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Whilst couples sharing a bed has become the norm, it hasn’t always been that way. In fact, from the mid-1800s to the 1950s it was regarded as unhealthy even for married couples to share a bed.

A new study conducted by Emma, the world leaders in sleep products backed by science, surveyed over 1,000 adults and found that Australians have well and truly embraced the modern trend of sharing a bed though, with 57% bedsharing with their partner. From those who did, the vast majority (82%) said they did this every single night.

While this statistic seems romantic and positive, some concern comes from that fact that 51% of Australians also stated they slept better alone in bed, indicating that a significant amount of people in relationships aren’t experiencing the level of quality sleep that is so important for well-being, mental health, and productivity throughout the day.

Delving deeper into the research, when it comes to couples who do share a bed, 73% said they had to accommodate their sleeping patterns when they did so, with the leading reasons being: sleeping on the side rather than on the back (47%), consciously sticking as close as possible to their side of the bed (38%) and changing what they wear to bed for temperature control (10%).

Unsurprisingly, the biggest annoyances of sharing a bed across all age groups, genders and states were their partner snoring (36%), being kept awake by the tossing and turning (22%), having the sheets and blankets stolen (19%) and getting too hot (12%).

Emma Merritt, Sleep Science Manager for Emma, says “There are many benefits to sleeping in bed with a partner, like feeling safe and the fact that our body releases a hormone called oxytocin, which many refer to as the “cuddle chemical” that makes people feel calm and relaxed, which in turn helps them to fall asleep, stay asleep and awaken their best self. However, there are also some downsides too such as being woken up more regularly due to the other person moving, and not having enough space to spread out comfortably. There is no right or wrong answer when it comes to whether couples should sleep together or apart, but it's paramount for a happy and healthy life that both individuals get adequate sleep.”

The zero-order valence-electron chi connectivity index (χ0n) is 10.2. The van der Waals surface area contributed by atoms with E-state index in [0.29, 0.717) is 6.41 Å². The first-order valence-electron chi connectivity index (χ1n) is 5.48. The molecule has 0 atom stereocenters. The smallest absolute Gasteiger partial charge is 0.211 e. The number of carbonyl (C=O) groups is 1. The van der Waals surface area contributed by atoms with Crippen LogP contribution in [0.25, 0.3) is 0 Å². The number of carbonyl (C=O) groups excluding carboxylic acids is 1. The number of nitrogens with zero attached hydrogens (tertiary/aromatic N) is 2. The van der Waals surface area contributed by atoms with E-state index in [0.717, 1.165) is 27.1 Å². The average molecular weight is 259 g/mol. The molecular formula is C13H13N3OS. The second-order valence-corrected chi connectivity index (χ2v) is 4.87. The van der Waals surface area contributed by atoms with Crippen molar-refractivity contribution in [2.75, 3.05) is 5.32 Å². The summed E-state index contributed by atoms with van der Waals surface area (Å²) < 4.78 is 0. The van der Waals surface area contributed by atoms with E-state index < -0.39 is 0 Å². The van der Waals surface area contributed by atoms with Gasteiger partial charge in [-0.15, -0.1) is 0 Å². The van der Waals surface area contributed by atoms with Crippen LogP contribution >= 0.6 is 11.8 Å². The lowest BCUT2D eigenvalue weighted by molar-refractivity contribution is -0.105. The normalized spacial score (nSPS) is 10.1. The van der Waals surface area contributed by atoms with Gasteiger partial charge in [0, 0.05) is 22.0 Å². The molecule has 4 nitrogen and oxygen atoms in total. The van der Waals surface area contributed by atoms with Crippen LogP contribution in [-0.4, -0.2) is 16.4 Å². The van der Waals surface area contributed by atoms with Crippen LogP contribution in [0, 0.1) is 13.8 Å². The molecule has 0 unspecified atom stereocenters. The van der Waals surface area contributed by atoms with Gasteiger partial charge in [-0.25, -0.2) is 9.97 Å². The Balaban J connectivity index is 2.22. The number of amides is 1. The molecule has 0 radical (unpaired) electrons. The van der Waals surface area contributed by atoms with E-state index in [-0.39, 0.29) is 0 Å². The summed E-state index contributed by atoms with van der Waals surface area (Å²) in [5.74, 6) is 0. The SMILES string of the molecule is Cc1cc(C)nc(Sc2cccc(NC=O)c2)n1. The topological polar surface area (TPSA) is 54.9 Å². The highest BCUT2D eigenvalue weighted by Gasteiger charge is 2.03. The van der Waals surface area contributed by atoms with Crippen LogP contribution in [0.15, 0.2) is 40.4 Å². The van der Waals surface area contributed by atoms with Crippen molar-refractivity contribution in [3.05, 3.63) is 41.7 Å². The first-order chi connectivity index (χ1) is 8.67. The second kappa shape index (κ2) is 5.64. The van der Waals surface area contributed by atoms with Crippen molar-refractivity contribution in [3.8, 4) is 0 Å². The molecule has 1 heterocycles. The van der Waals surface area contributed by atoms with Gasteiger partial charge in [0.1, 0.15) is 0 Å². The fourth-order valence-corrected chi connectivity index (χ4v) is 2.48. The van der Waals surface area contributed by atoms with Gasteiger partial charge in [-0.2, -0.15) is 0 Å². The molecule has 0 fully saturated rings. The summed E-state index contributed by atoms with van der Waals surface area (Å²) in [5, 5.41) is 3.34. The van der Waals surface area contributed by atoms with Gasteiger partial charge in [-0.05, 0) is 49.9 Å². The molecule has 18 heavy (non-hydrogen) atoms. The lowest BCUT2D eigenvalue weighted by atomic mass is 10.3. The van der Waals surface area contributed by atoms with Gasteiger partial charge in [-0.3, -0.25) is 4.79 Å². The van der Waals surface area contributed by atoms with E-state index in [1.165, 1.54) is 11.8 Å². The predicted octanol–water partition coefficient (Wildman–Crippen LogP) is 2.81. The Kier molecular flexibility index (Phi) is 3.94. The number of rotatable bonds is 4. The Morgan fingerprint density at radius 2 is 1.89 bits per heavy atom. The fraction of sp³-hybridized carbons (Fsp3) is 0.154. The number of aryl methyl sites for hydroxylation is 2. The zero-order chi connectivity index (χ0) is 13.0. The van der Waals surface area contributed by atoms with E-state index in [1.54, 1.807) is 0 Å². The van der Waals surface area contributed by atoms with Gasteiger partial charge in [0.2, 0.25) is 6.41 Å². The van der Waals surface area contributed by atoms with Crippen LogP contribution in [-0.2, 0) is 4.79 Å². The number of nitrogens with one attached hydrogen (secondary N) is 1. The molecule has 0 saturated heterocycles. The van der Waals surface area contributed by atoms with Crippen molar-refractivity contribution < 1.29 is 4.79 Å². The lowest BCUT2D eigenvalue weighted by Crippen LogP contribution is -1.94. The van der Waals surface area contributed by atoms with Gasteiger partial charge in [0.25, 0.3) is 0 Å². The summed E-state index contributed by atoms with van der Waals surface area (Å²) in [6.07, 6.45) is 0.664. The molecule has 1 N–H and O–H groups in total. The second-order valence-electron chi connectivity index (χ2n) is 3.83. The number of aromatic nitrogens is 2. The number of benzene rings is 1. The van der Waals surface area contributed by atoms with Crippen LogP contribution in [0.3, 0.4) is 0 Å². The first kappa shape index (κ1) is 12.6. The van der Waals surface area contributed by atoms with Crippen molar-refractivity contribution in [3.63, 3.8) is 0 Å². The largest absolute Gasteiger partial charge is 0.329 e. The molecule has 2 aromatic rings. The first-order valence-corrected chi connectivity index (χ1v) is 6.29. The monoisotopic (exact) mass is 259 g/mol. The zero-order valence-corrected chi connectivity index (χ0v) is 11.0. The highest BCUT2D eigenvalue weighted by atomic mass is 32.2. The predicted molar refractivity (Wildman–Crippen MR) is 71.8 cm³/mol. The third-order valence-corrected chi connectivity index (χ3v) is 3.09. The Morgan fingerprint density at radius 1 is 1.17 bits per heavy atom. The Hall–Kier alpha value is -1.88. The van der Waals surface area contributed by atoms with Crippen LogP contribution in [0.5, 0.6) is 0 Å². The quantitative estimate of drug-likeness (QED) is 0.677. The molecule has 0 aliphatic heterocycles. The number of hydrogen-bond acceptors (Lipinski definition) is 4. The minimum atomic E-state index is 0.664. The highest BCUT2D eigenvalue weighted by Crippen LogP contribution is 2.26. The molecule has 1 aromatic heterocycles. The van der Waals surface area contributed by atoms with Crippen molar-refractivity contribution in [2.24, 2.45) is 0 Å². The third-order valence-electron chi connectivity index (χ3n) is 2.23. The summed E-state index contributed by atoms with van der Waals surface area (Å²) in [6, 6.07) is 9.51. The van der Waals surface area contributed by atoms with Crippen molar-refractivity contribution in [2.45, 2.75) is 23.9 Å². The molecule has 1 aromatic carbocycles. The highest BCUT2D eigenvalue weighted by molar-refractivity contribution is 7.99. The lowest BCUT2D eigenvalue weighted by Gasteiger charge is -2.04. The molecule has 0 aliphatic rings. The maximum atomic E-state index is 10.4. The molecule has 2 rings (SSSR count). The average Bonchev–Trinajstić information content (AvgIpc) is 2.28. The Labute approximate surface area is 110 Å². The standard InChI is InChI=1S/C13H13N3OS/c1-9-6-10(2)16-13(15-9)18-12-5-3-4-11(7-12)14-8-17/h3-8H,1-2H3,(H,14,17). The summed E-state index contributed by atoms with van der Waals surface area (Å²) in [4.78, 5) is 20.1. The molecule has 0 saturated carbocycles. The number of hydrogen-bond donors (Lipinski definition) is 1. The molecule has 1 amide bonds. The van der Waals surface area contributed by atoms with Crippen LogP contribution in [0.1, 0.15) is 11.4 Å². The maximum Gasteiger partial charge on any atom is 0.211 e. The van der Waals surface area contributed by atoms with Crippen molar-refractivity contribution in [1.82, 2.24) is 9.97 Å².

To help couples enjoy the most comfortable night’s sleep together Emma Merritt shares her expert tips:

Make sure your bed is big enough. Having a bed too small for you and your partner will exaggerate any issues, with nighttime movements being much more obvious if you are sleeping too close to each other with little room to move.

Have a candid conversation. Talk about what makes you both comfortable: is there a certain temperature, material of bedding, or type of mattress that you both like? Invest in quality products that meet both of your needs. Ultimately, a good night will be beneficial to the relationship in the long run as lack of sleep can lead to irritability, mood changes, mental and physical health issues.

Explore solutions for the things that annoy you. For example, snoring was the most common bug bear, but there are many solutions to a variety of causes. The options include a variety of nasal devices that can be used when going to sleep to help prevent snoring throughout the night, refraining from drinking alcohol before bed and avoiding sleeping on your back. Or, for those with fidgety partners, the Emma Zero Gravity Mattress could be the answer. The mattress features trademarked AirGrid Technology, which is hyper-elastic material that adapts to movement and provides rebounding comfort. Both you and your partner can toss and turn effortlessly without being awakened as the mattress quickly reacts to and cushions all of your body movements. Finding a solution to whatever your annoyances are can make the world of difference.

Emma Merritt adds, “Lastly, if you’re in a new relationship and are struggling to bedshare, don’t fret. Studies have shown couples begin synchronizing sleep stages after a while, so even if it’s difficult now it’s worth putting up with this initial annoyance as eventually when the sleep cycles sync up, sharing a bed should become much more enjoyable.”


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